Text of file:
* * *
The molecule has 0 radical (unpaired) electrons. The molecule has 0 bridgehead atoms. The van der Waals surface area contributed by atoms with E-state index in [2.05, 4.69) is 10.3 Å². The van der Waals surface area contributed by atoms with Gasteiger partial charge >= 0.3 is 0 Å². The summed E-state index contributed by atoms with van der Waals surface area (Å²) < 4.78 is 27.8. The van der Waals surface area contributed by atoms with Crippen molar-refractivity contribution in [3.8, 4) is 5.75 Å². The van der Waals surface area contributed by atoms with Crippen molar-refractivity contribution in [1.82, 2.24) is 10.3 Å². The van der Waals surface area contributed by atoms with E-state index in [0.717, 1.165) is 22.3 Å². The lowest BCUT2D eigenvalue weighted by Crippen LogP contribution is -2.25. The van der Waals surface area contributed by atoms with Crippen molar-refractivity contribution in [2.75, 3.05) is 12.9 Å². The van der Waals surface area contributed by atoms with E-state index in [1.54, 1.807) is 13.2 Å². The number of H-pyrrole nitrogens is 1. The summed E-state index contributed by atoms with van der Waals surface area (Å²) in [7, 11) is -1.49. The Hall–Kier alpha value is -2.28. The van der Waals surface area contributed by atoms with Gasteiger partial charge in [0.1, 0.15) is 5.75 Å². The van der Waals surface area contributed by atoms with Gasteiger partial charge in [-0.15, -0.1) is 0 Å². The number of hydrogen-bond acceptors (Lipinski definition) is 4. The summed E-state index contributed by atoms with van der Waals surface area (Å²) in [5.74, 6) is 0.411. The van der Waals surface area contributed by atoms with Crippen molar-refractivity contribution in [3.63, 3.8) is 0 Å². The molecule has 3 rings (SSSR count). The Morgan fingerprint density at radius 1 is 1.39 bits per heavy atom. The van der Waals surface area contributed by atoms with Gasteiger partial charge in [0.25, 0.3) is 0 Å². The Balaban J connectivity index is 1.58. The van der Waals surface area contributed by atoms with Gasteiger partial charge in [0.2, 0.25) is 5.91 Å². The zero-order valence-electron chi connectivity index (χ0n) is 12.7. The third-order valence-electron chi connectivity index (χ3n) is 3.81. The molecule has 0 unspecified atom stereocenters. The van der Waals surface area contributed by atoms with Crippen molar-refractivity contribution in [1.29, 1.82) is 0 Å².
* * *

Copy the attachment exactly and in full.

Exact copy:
The molecule has 0 radical (unpaired) electrons. The molecule has 0 bridgehead atoms. The van der Waals surface area contributed by atoms with E-state index in [2.05, 4.69) is 10.3 Å². The van der Waals surface area contributed by atoms with Gasteiger partial charge >= 0.3 is 0 Å². The summed E-state index contributed by atoms with van der Waals surface area (Å²) < 4.78 is 27.8. The van der Waals surface area contributed by atoms with Crippen molar-refractivity contribution in [3.8, 4) is 5.75 Å². The van der Waals surface area contributed by atoms with Crippen molar-refractivity contribution in [1.82, 2.24) is 10.3 Å². The van der Waals surface area contributed by atoms with E-state index in [0.717, 1.165) is 22.3 Å². The lowest BCUT2D eigenvalue weighted by Crippen LogP contribution is -2.25. The van der Waals surface area contributed by atoms with Crippen molar-refractivity contribution in [2.75, 3.05) is 12.9 Å². The van der Waals surface area contributed by atoms with E-state index in [1.54, 1.807) is 13.2 Å². The number of H-pyrrole nitrogens is 1. The summed E-state index contributed by atoms with van der Waals surface area (Å²) in [7, 11) is -1.49. The Hall–Kier alpha value is -2.28. The van der Waals surface area contributed by atoms with Gasteiger partial charge in [0.1, 0.15) is 5.75 Å². The van der Waals surface area contributed by atoms with Gasteiger partial charge in [-0.15, -0.1) is 0 Å². The number of hydrogen-bond acceptors (Lipinski definition) is 4. The summed E-state index contributed by atoms with van der Waals surface area (Å²) in [5.74, 6) is 0.411. The van der Waals surface area contributed by atoms with Crippen molar-refractivity contribution in [3.63, 3.8) is 0 Å². The molecule has 3 rings (SSSR count). The Morgan fingerprint density at radius 1 is 1.39 bits per heavy atom. The van der Waals surface area contributed by atoms with Gasteiger partial charge in [0.25, 0.3) is 0 Å². The Balaban J connectivity index is 1.58. The van der Waals surface area contributed by atoms with Gasteiger partial charge in [0.2, 0.25) is 5.91 Å². The zero-order valence-electron chi connectivity index (χ0n) is 12.7. The third-order valence-electron chi connectivity index (χ3n) is 3.81. The molecule has 0 unspecified atom stereocenters. The van der Waals surface area contributed by atoms with Crippen molar-refractivity contribution in [1.29, 1.82) is 0 Å².